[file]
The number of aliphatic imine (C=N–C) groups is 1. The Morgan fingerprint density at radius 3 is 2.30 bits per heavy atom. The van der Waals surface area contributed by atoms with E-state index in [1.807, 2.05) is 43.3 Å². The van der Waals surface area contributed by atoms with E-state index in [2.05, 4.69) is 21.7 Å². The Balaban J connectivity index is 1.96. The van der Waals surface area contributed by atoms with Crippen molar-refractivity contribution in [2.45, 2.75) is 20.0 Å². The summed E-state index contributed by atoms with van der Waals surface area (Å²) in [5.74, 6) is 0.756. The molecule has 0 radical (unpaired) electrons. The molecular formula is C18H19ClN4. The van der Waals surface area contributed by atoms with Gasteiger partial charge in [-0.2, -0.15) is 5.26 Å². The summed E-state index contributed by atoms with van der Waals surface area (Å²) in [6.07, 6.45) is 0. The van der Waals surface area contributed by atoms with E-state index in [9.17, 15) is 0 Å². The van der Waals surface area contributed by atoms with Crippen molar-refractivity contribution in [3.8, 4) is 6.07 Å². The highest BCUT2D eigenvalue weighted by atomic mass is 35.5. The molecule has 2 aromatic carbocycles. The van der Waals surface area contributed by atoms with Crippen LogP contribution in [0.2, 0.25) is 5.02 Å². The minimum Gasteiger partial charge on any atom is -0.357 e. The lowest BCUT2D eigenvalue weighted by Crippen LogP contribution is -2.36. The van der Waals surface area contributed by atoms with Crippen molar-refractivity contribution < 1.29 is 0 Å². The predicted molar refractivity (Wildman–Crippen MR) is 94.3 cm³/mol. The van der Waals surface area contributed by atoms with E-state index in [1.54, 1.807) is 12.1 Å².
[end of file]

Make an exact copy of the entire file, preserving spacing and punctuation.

The number of aliphatic imine (C=N–C) groups is 1. The Morgan fingerprint density at radius 3 is 2.30 bits per heavy atom. The van der Waals surface area contributed by atoms with E-state index in [1.807, 2.05) is 43.3 Å². The van der Waals surface area contributed by atoms with E-state index in [2.05, 4.69) is 21.7 Å². The Balaban J connectivity index is 1.96. The van der Waals surface area contributed by atoms with Crippen molar-refractivity contribution in [2.45, 2.75) is 20.0 Å². The summed E-state index contributed by atoms with van der Waals surface area (Å²) in [5.74, 6) is 0.756. The molecule has 0 radical (unpaired) electrons. The molecular formula is C18H19ClN4. The van der Waals surface area contributed by atoms with Gasteiger partial charge in [-0.2, -0.15) is 5.26 Å². The summed E-state index contributed by atoms with van der Waals surface area (Å²) in [6.07, 6.45) is 0. The van der Waals surface area contributed by atoms with E-state index in [9.17, 15) is 0 Å². The van der Waals surface area contributed by atoms with Crippen molar-refractivity contribution in [3.8, 4) is 6.07 Å². The highest BCUT2D eigenvalue weighted by atomic mass is 35.5. The molecule has 2 aromatic carbocycles. The van der Waals surface area contributed by atoms with Crippen LogP contribution in [0.2, 0.25) is 5.02 Å². The minimum Gasteiger partial charge on any atom is -0.357 e. The lowest BCUT2D eigenvalue weighted by Crippen LogP contribution is -2.36. The van der Waals surface area contributed by atoms with Crippen molar-refractivity contribution < 1.29 is 0 Å². The predicted molar refractivity (Wildman–Crippen MR) is 94.3 cm³/mol. The van der Waals surface area contributed by atoms with E-state index in [1.54, 1.807) is 12.1 Å².